A Kumato tastes best, or has the fullest flavor, when there is a slight green overcast on the brown skin. That’s how you know it’s at the peak of ripeness.
The USDA National Nutrient Database doesn’t have an entry for them. The patent holder, Syngenta, doesn’t publish all of the nutritional values on their website.
Sunset Kumato, a produce company which is a licensed grower of the brown tomato in the US and Canada, does publish the nutrition facts. How many calories they have is comparable to regular tomatoes. The difference is that they have slightly more sugar; 4g versus the typical 2-3g per serving of 85g (3 oz, or about 1 tomato).
|Serving Size: 85g (3 oz)|
|Calories From Fat||0|
|% Daily Value*||% Daily Value|
|Total Fat 0g||0%||Vitamin A||8%|
|Saturated Fat 0g||0%||Vitamin C||25%|
|Trans Fat 0g||Calcium||0%|
|Total Carbs. 4g||1%|
|*Percent Daily Values (DV) are based on a 2,000 calorie diet
Source: Sunset Grown/Mastronardi Produce
At 25% of the daily value, the vitamin C content in Kumato is slightly higher than what the USDA lists as the year round average for red ripe tomatoes (19%). This is too trivial of a difference to draw firm conclusions on its vitamin C being more than the average tomato. (3)
As with regular tomatoes, Kumato are a low calorie food packed with essential nutrients including vitamins A, C and K, as well as the minerals potassium and manganese.
At 4% of the daily value per 3 oz serving, the amount of fiber is minimal but better than none. The 0.9g of protein is trivial but represents a significant portion of the calories; 3.6 out of 25. That means 14% of the calories are coming from protein.
The most noteworthy benefit of Kumato tomatoes is their high amount of lycopene. That’s a potent antioxidant being studied for cancers of the prostate, breast, kidney, heart health, Alzheimer’s, and degenerative eye diseases like cataracts and macular degeneration.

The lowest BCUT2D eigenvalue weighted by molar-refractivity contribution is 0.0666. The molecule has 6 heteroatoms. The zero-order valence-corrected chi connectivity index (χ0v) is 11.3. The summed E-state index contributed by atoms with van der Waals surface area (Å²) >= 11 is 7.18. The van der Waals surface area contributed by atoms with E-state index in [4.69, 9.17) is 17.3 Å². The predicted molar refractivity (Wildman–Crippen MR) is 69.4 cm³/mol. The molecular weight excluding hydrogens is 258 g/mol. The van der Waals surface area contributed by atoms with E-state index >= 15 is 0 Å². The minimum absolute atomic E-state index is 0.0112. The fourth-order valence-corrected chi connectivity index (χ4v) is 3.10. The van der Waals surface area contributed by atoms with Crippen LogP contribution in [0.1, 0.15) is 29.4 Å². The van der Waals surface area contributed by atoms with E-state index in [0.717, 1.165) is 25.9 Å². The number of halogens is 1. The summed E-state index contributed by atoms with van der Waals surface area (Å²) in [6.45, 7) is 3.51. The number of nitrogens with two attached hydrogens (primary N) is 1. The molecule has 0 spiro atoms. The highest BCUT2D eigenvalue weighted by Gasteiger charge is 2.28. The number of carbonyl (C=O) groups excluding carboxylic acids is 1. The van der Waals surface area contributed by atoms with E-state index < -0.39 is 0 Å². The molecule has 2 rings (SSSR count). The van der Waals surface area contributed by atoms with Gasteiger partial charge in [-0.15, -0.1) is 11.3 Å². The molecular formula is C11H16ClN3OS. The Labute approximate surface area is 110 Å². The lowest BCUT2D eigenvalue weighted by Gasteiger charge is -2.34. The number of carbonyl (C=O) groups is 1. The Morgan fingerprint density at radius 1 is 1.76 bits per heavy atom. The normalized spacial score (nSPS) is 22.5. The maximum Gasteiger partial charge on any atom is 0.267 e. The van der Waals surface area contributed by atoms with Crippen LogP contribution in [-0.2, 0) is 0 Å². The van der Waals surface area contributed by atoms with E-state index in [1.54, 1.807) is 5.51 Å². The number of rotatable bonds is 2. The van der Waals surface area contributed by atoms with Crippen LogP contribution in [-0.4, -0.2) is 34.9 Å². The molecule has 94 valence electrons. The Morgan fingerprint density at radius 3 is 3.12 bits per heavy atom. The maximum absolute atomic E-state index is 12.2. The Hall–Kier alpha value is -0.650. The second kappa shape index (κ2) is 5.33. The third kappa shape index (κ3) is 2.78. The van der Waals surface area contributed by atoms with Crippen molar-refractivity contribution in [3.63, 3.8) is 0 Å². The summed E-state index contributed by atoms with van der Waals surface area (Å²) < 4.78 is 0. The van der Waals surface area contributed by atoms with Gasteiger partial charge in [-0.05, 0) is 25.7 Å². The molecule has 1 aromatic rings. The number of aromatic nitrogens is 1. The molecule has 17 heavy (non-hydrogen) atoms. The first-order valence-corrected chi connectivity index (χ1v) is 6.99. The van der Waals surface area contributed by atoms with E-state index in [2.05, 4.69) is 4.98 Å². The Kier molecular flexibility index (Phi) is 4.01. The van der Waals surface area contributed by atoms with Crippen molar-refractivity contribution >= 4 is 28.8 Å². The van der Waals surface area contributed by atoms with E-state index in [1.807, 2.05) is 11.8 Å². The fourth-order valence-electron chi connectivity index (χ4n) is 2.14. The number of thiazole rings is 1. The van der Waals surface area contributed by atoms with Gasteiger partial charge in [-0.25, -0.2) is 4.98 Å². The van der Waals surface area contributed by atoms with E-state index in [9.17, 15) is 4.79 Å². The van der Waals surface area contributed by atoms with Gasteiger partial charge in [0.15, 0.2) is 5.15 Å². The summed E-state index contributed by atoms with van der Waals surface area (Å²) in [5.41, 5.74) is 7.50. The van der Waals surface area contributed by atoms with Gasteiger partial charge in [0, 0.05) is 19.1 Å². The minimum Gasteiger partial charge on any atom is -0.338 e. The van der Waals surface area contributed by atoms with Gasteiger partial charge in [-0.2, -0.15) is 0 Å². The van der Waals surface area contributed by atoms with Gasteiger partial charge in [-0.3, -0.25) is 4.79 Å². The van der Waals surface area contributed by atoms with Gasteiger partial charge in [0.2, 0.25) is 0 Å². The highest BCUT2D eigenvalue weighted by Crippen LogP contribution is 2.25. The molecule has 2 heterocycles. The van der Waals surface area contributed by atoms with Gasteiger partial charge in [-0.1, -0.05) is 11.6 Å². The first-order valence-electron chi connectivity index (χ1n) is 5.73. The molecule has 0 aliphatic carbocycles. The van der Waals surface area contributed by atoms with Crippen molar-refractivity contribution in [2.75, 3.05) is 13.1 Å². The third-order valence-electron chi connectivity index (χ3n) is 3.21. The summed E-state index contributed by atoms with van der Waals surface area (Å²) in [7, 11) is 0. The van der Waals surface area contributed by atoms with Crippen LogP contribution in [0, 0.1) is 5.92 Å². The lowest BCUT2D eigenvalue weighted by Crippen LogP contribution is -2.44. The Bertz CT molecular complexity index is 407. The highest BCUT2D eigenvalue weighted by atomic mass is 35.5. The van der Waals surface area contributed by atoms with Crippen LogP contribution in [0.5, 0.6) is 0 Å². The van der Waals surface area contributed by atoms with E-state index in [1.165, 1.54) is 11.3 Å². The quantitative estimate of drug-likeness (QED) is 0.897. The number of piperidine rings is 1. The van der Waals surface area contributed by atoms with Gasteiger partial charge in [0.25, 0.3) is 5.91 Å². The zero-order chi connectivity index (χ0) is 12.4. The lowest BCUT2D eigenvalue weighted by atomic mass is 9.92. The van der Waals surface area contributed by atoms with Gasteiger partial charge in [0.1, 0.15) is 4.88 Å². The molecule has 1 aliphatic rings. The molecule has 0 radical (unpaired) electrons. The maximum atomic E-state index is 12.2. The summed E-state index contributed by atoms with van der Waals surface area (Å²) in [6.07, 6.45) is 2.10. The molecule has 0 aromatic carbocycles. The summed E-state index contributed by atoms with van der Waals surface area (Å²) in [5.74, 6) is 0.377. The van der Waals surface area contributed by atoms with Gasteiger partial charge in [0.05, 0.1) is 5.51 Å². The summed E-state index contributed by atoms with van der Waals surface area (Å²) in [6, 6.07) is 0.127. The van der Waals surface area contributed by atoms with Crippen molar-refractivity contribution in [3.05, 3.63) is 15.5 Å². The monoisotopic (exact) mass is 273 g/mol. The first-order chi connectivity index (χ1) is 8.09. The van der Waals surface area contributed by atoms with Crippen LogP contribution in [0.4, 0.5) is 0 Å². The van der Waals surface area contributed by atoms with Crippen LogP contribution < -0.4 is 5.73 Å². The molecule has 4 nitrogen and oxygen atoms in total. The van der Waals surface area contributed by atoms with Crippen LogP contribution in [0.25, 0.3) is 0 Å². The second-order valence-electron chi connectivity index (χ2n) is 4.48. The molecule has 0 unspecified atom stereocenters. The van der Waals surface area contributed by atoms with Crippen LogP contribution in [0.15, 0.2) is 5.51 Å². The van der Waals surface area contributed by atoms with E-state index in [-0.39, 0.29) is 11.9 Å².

How much lycopene there is in a Kumato is much higher than regular red varieties. The “high pigment” tomatoes such as heirloom varieties and the Kumato brown have tested as having “exceptionally high lycopene content.” This is because lycopene is one of the pigments responsible for their color.
Where to buy
The patentholder, Syngenta, only licenses the plant to growers who undergo a rigorous qualification process. They pay royalties to Syngenta based on how many are sold, or per acre yield.
In the US and Canada, Mastronardi Produce – better known as Sunset – is the primary supplier. Typically grown in Mexico or greenhouses, you can buy Sunset Kumatoes at major grocery chains such as Walmart, Kroger, Meijer, Trader Joe’s, Safeway, Publix, as well as independent stores.
They’re always sold prepacked, typically with 6-8 tomatoes per package. As of this review, they cost $3.49 at a California Trader Joe’s.
Other suppliers sell them in the United Kingdom, France, Germany, Spain, Belgium, Switzerland, Sweden, Austria, Turkey, Australia, and Greece.
At least in North America, you can’t buy organic Kumatoes.
The grape Kumato is sold in the same countries as the original, but you don’t see them as often.
Since they’re greenhouse grown on a regular basis, it means they’re in-season year ’round. Whether you eat them cooked or raw, they’re a healthy fruit (yes, fruit) that will give your meals an antioxidant boost of lycopene, along with a real tomato flavor.